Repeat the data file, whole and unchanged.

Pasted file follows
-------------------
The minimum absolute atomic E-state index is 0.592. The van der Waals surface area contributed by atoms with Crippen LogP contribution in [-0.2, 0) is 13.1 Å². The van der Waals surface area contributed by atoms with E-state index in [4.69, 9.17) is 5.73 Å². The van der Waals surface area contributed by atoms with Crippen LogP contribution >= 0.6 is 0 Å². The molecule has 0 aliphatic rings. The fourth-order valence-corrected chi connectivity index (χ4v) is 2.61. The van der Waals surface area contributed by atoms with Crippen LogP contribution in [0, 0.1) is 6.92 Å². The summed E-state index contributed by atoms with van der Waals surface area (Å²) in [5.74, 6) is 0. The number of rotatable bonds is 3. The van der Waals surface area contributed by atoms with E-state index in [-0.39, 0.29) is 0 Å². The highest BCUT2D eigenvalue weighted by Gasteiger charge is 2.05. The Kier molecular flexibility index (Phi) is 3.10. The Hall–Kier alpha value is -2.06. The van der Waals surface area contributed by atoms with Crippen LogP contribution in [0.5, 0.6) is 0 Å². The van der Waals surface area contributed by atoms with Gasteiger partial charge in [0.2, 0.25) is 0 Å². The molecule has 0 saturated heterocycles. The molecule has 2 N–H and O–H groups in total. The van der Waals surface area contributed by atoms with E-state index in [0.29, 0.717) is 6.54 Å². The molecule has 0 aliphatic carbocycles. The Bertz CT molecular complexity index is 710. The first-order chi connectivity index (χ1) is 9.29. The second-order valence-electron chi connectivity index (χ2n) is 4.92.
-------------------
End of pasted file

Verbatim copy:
The minimum absolute atomic E-state index is 0.592. The van der Waals surface area contributed by atoms with Crippen LogP contribution in [-0.2, 0) is 13.1 Å². The van der Waals surface area contributed by atoms with E-state index in [4.69, 9.17) is 5.73 Å². The van der Waals surface area contributed by atoms with Crippen LogP contribution >= 0.6 is 0 Å². The molecule has 0 aliphatic rings. The fourth-order valence-corrected chi connectivity index (χ4v) is 2.61. The van der Waals surface area contributed by atoms with Crippen LogP contribution in [0, 0.1) is 6.92 Å². The summed E-state index contributed by atoms with van der Waals surface area (Å²) in [5.74, 6) is 0. The number of rotatable bonds is 3. The van der Waals surface area contributed by atoms with E-state index in [-0.39, 0.29) is 0 Å². The highest BCUT2D eigenvalue weighted by Gasteiger charge is 2.05. The Kier molecular flexibility index (Phi) is 3.10. The Hall–Kier alpha value is -2.06. The van der Waals surface area contributed by atoms with Crippen LogP contribution in [0.5, 0.6) is 0 Å². The van der Waals surface area contributed by atoms with Gasteiger partial charge in [0.2, 0.25) is 0 Å². The molecule has 0 saturated heterocycles. The molecule has 2 N–H and O–H groups in total. The van der Waals surface area contributed by atoms with E-state index in [0.29, 0.717) is 6.54 Å². The molecule has 0 aliphatic carbocycles. The Bertz CT molecular complexity index is 710. The first-order chi connectivity index (χ1) is 9.29. The second-order valence-electron chi connectivity index (χ2n) is 4.92.